United States District Court, W.D. Arkansas, Harrison Division
OPINION AND ORDER
TIMOTHY L. BROOKS UNITED STATES DISTRICT JUDGE.
Joe Gatlin ("Gatlin"), currently an inmate of the
Boone County Detention Center ("BCDC"), has filed a
civil rights action under 42 U.S.C. § 1983. He proceeds
pro se and has sought leave to proceed in forma
names as Defendants Prosecuting Attorney Devon Goodman
("Goodman"), Jail Administrator Jason Day
("Day"), Corporal Jared Pointer
("Pointer"), Corporal Wade ("Wade"), and
Jailer Heath Hudson ("Hudson"). Gatlin has sued the
Defendants in both their individual and official capacities.
case is before the Court for preservice screening under the
provisions of the Prison Litigation Reform Act
("PLRA"). Pursuant to 28 U.S.C. § 1915A, the
Court has the obligation to screen any complaint in which a
prisoner seeks redress from a governmental entity or officer
or employee of a governmental entity. 28 U.S.C. §
to the allegations of the Complaint and Supplement (Docs. 2,
3), on April 14, 2019, Pointer "got a hold of medical
records concerning Gatlin's infant daughter. The jailers
then discussed the records and passed them around prior to
faxing them to Goodman, the prosecutor in a case against
Gatlin. According to Gatlin, Pointer thought it was "a
joke and shared [the records] with not only his shift but the
next shift." The records were passed though Wade and
Hudson as well as other officers.
they were done passing the records around, Gatlin alleges
that Wade, who discussed the records with shift commanders,
including Day, gave Gatlin the medical records that had been
intended "only" for him. Gatlin alleges that
neither he nor his wife had signed a medical authorization
form releasing the records.
to Gatlin, Goodman discussed the records with Derika Bell and
Jamie Christman from the public defender's office and
also provided them with copies. Gatlin further alleges that
Goodman "was heard in the courtroom discussing and
making jokes, comments about my daughter[']s medical
status." Gatlin maintains that Goodman tried "to
use the documents to further my incarceration due to a
failure to appear in court."
alleges that Defendants' conduct in illegally obtaining,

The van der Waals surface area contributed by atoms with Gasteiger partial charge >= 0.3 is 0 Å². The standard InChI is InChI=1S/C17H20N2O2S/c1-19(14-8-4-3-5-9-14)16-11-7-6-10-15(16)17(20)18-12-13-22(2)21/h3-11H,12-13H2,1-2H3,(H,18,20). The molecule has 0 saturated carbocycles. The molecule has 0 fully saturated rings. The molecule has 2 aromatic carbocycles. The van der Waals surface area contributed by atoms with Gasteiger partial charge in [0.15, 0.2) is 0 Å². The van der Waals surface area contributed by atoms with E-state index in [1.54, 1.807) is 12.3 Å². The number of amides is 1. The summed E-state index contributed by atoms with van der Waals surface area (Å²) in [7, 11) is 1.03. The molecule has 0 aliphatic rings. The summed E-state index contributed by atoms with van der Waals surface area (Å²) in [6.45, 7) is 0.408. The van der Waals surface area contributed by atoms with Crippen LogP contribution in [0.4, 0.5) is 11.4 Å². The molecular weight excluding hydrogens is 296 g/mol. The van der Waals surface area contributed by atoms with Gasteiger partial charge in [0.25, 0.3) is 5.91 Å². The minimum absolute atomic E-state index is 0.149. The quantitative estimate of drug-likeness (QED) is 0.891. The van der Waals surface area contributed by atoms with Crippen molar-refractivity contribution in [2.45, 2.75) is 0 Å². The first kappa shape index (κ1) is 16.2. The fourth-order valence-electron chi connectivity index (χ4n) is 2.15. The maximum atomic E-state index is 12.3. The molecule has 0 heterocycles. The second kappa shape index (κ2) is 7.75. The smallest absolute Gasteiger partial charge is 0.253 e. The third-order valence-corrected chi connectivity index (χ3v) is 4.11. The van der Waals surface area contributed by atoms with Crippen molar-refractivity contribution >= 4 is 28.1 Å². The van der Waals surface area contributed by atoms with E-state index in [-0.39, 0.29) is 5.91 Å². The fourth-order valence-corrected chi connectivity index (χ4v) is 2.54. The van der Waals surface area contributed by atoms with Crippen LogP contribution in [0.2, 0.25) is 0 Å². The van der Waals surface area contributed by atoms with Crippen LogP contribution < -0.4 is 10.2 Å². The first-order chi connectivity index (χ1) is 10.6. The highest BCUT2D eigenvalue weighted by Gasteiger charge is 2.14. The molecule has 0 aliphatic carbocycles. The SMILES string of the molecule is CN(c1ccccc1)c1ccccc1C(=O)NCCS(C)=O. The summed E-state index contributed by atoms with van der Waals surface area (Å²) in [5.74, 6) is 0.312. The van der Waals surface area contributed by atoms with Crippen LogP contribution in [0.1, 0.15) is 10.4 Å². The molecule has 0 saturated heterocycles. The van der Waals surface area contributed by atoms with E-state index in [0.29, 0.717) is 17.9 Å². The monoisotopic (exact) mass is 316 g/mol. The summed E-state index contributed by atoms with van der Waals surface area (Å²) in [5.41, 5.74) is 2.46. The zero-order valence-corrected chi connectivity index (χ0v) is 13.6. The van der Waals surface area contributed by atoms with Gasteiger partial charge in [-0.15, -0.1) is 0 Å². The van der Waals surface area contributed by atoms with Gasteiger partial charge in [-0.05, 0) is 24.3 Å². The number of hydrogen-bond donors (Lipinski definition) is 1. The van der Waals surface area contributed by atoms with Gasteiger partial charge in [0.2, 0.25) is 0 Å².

sharing, and using Gatlin's daughter's medical
records constitutes a violation of the Health Insurance
Portability and Accountability Act ("HIPAA") and a
violation of his and his family's constitutional right to
privacy. As relief, Gatlin requests monetary damages as well
as an order preventing Goodman from violating the medical
privacy rights of inmates in the future.
the PLRA, the Court is obligated to screen the case prior to
service of process being issued. The Court must dismiss a
complaint, or any portion of it, if it contains claims that:
(1) are frivolous or malicious; (2) fail to state a claim
upon which relief may be granted; or, (3) seek monetary
relief from a defendant who is immune from such relief. 28
U.S.C. § 1915(e)(2)(B)(i)-(iii).
is frivolous when it "lacks an arguable basis either in
law or fact." Neitzke v. Williams, 490 U.S.
319, 325 (1989). A claim fails to state a claim upon which
relief may be granted if it does not allege "enough
facts to state a claim to relief that is plausible on its
face." Bell Atl. Corp. v. Twombly, 550 U.S.
544, 570 (2007). "The essential function of a complaint
under the Federal Rules of Civil Procedure is to give the
opposing party fair notice of the nature and basis or grounds
for a claim, and a general indication of the type of
litigation involved." Topchian v. JPMorgan Chase
Bank, N.A., 760 F.3d 843, 848 (8th Cir. 2014) (internal
quotation marks and citation omitted).
the Court bears in mind that when "evaluating whether a
pro se plaintiff has asserted sufficient facts to
state a claim, we hold 'a pro se complaint,
however inartfully pleaded, ... to less stringent standards
than formal pleadings drafted by lawyers.'"
Jackson v. Nixon, 747 F.3d 537, 541 (8th Cir. 2014)
(quoting Erickson v. Pardus, 551 U.S. 89, 94